## Nutrition-derived bioactive metabolites produced by gut microbiota and their potential impact on human health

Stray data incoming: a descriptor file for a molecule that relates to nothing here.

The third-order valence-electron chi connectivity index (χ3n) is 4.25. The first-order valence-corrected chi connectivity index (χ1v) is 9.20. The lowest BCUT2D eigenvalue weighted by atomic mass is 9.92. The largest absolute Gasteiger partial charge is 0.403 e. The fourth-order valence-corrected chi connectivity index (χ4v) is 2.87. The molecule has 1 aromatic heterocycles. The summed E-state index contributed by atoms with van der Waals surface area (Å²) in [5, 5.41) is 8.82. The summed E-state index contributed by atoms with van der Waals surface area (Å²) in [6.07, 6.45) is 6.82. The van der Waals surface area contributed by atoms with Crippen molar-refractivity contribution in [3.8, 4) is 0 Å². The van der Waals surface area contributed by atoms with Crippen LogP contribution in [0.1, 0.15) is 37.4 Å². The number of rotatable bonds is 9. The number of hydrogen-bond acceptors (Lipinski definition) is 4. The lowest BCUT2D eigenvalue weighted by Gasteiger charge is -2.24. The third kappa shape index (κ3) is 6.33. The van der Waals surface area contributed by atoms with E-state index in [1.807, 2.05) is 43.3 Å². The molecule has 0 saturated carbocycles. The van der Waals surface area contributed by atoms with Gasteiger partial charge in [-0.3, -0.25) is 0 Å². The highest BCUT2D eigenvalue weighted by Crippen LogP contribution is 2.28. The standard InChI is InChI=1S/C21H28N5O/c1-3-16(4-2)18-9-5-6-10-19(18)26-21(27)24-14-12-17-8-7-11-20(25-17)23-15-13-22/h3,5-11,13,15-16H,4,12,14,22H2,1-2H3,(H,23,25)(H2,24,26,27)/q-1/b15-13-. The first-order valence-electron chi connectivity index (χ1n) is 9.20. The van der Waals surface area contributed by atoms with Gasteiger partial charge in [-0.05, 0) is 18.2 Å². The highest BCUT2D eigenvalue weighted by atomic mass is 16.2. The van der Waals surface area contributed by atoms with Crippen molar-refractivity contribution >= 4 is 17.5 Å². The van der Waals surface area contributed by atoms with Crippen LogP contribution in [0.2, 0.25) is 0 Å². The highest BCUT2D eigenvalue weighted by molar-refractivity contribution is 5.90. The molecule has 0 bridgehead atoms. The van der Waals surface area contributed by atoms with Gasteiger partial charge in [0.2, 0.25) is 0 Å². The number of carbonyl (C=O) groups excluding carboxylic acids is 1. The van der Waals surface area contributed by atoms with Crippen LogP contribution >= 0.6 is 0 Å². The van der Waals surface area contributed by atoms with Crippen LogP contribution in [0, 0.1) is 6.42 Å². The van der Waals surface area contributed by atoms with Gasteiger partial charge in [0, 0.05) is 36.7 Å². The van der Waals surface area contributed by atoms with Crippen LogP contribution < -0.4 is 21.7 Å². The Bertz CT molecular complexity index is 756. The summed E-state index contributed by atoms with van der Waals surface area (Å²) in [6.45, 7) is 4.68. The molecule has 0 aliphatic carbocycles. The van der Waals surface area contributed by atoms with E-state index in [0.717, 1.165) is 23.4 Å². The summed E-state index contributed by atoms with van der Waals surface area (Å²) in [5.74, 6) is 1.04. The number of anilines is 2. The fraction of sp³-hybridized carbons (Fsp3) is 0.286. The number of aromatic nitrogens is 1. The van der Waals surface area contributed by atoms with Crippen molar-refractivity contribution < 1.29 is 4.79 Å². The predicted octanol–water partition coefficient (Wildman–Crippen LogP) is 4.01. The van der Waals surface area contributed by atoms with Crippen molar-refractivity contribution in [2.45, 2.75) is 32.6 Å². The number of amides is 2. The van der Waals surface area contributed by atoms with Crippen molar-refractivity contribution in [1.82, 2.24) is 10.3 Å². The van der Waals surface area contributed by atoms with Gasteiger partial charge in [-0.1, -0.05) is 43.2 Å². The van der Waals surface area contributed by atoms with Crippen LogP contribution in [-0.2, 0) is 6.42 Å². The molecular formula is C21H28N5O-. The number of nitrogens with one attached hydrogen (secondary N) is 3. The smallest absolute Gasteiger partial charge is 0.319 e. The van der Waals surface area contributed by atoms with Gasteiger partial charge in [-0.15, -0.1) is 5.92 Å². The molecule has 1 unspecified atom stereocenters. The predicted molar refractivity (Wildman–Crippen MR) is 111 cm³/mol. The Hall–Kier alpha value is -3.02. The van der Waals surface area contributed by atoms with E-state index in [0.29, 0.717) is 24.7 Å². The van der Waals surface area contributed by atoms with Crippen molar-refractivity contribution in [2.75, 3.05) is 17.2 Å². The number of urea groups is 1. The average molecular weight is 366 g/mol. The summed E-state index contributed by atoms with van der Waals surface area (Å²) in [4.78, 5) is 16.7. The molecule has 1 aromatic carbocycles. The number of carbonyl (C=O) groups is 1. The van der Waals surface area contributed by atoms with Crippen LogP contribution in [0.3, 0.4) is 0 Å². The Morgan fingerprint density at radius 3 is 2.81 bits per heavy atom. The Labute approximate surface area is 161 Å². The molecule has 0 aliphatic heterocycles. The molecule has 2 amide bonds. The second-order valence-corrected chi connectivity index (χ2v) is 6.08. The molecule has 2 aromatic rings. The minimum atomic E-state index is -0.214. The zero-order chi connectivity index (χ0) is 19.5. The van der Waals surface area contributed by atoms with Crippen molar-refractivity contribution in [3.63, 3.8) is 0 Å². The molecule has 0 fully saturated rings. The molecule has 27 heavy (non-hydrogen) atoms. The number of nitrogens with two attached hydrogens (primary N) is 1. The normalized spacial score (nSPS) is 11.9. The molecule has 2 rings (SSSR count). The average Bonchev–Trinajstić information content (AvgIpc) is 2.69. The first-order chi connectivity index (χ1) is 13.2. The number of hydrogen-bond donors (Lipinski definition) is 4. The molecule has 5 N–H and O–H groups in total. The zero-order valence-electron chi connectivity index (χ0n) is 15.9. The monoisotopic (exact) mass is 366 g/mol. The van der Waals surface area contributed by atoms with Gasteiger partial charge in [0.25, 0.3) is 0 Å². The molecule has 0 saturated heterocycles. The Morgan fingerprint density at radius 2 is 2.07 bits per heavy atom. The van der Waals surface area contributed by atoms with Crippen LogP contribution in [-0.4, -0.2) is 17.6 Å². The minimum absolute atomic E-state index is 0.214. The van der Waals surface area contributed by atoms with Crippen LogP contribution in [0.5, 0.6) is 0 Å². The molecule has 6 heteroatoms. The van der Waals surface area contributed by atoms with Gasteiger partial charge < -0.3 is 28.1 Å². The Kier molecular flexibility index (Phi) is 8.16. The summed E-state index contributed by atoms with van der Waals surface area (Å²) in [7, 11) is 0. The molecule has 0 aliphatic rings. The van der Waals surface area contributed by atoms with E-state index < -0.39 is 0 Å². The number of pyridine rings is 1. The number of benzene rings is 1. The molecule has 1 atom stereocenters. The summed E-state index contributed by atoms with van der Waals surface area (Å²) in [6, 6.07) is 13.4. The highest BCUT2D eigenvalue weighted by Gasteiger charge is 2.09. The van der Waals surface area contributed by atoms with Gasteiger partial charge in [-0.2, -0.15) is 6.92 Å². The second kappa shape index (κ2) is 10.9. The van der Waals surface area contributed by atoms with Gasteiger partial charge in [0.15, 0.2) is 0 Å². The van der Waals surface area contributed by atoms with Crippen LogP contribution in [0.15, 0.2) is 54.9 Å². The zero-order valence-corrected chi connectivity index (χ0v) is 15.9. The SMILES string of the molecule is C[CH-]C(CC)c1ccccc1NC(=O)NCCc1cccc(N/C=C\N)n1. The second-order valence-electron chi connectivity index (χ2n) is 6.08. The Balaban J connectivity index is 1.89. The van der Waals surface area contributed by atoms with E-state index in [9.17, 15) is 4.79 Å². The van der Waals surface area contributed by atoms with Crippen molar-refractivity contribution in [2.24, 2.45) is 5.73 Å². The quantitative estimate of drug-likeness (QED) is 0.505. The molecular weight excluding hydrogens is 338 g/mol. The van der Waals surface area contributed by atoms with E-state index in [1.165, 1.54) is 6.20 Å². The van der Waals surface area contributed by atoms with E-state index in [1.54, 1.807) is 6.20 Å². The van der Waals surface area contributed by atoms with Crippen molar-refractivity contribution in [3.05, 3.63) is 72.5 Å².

• The functional role of human gut microbiota has attracted substantial interest and recent research has uncovered various aspects of the interplay between the complex communities of microorganisms colonizing the intestine and their hosts’ health. The present review focuses on nutrition-derived bioactive metabolites produced by gut microbiota with potential beneficial effects upon human health. Thereby, the emphasis is on newly generated bacterial metabolites that are not concomitantly present at higher amounts in dietary sources and that have beThe functional role of human gut microbiota has attracted substantial interest and recent research has uncovered various aspects of the interplay between the complex communities of microorganisms colonizing the intestine and their hosts’ health. The present review focuses on nutrition-derived bioactive metabolites produced by gut microbiota with potential beneficial effects upon human health. Thereby, the emphasis is on newly generated bacterial metabolites that are not concomitantly present at higher amounts in dietary sources and that have been previously detected in human blood samples. Since a multitude of different substances is generated by gut microbes primarily those metabolites which exert a more pronounced activity than their immediate precursor compound are discussed here. Specifically, the in vitro and in vivo nutridynamics as well as the nutrikinetics of equol, enterolactone / enterodiol, urolithins, 8-prenylnaringenin, 3,4-dihydroxyphenylacetic acid and 5-(3’,4’-dihydroxyphenyl)-g-valerolactone, the short-chain fatty acids butyrate, propionate and acetate, and indole-3-propionic acid are reviewed. Though the metabolites’ mechanism of action and the influence of health conditions on metabolite production are not always fully understood yet, there are many reasons to direct the attention to “gut health”. It could offer new options for preventing or treating a variety of disease states and nutrition-derived microbial products might inspire future drug development.

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